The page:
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Chapter 25 How Panurge, Carpalin, Eusthenes, and Epistemon, the gentleme_ttendants of Pantagruel, vanquished and discomfited six hundred an_hreescore horsemen very cunningly

  • As he was speaking this, they perceived six hundred and threescore ligh_orsemen, gallantly mounted, who made an outroad thither to see what ship i_as that was newly arrived in the harbour, and came in a full gallop to tak_hem if they had been able. Then said Pantagruel, My lads, retire yourselve_nto the ship; here are some of our enemies coming apace, but I will kill the_ere before you like beasts, although they were ten times so many; in th_eantime, withdraw yourselves, and take your sport at it. Then answere_anurge, No, sir; there is no reason that you should do so, but, on th_ontrary, retire you unto the ship, both you and the rest, for I alone wil_ere discomfit them; but we must not linger; come, set forward. Whereunto th_thers said, It is well advised, sir; withdraw yourself, and we will hel_anurge here, so shall you know what we are able to do. Then said Pantagruel,
  • Well, I am content; but, if that you be too weak, I will not fail to come t_our assistance. With this Panurge took two great cables of the ship and tie_hem to the kemstock or capstan which was on the deck towards the hatches, an_astened them in the ground, making a long circuit, the one further off, th_ther within that. Then said he to Epistemon, Go aboard the ship, and, when _ive you a call, turn about the capstan upon the orlop diligently, drawin_nto you the two cable-ropes; and said to Eusthenes and to Carpalin, M_ullies, stay you here, and offer yourselves freely to your enemies. Do a_hey bid you, and make as if you would yield unto them, but take heed you com_ot within the compass of the ropes—be sure to keep yourselves free of them.
  • And presently he went aboard the ship, and took a bundle of straw and a barre_f gunpowder, strewed it round about the compass of the cords, and stood b_ith a brand of fire or match lighted in his hand. Presently came the horseme_ith great fury, and the foremost ran almost home to the ship, and, by reaso_f the slipperiness of the bank, they fell, they and their horses, to th_umber of four and forty; which the rest seeing, came on, thinking tha_esistance had been made them at their arrival. But Panurge said unto them, M_asters, I believe that you have hurt yourselves; I pray you pardon us, for i_s not our fault, but the slipperiness of the sea-water that is alway_lowing; we submit ourselves to your good pleasure. So said likewise his tw_ther fellows, and Epistemon that was upon the deck. In the meantime Panurg_ithdrew himself, and seeing that they were all within the compass of th_ables, and that his two companions were retired, making room for all thos_orses which came in a crowd, thronging upon the neck of one another to se_he ship and such as were in it, cried out on a sudden to Epistemon, Draw,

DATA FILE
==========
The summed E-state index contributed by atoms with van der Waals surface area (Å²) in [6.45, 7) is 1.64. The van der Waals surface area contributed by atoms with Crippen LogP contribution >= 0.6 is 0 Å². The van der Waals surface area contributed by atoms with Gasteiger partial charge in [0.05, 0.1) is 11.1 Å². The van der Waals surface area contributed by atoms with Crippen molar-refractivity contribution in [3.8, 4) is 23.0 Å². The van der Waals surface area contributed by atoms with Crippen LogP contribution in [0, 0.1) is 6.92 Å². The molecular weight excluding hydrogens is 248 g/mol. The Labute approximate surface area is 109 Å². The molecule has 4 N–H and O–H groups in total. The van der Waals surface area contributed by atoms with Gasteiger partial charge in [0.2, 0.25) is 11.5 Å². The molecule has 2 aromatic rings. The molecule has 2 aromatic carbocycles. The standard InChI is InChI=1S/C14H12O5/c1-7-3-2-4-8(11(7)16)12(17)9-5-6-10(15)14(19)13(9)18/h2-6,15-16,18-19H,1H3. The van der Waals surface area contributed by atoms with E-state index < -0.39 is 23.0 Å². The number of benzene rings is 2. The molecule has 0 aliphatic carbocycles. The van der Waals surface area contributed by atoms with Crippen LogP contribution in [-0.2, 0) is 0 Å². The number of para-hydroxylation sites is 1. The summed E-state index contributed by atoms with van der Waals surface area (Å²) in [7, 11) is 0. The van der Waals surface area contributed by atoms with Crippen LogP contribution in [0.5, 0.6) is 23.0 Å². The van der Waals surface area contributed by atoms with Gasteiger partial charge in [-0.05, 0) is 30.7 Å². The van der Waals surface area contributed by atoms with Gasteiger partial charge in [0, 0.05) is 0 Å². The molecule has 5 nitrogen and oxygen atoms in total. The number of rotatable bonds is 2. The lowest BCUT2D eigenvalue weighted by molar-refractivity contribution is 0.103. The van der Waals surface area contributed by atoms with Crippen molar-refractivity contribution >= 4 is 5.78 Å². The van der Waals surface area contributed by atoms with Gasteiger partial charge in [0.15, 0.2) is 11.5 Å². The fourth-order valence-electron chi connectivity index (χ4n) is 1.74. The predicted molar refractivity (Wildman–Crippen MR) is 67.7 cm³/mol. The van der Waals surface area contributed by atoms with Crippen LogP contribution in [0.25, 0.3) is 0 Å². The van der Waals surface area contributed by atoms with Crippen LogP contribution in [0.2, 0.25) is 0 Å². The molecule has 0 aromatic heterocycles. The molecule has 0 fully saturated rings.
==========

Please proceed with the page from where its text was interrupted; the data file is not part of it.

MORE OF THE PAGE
• draw! Then began Epistemon to wind about the capstan, by doing whereof the tw_ables so entangled and empestered the legs of the horses, that they were al_f them thrown down to the ground easily, together with their riders. Bu_hey, seeing that, drew their swords, and would have cut them; whereupo_anurge set fire to the train, and there burnt them up all like damned souls,
  • both men and horses, not one escaping save one alone, who being mounted on _leet Turkey courser, by mere speed in flight got himself out of the circle o_he ropes. But when Carpalin perceived him, he ran after him with suc_imbleness and celerity that he overtook him in less than a hundred paces;
  • then, leaping close behind him upon the crupper of his horse, clasped him i_is arms, and brought him back to the ship.
  • This exploit being ended, Pantagruel was very jovial, and wondrously commende_he industry of these gentlemen, whom he called his fellow-soldiers, and mad_hem refresh themselves and feed well and merrily upon the seashore, and drin_eartily with their bellies upon the ground, and their prisoner with them,
  • whom they admitted to that familiarity; only that the poor devil was somewha_fraid that Pantagruel would have eaten him up whole, which, considering th_ideness of his mouth and capacity of his throat was no great matter for hi_o have done; for he could have done it as easily as you would eat a smal_omfit, he showing no more in his throat than would a grain of millet-seed i_he mouth of an ass.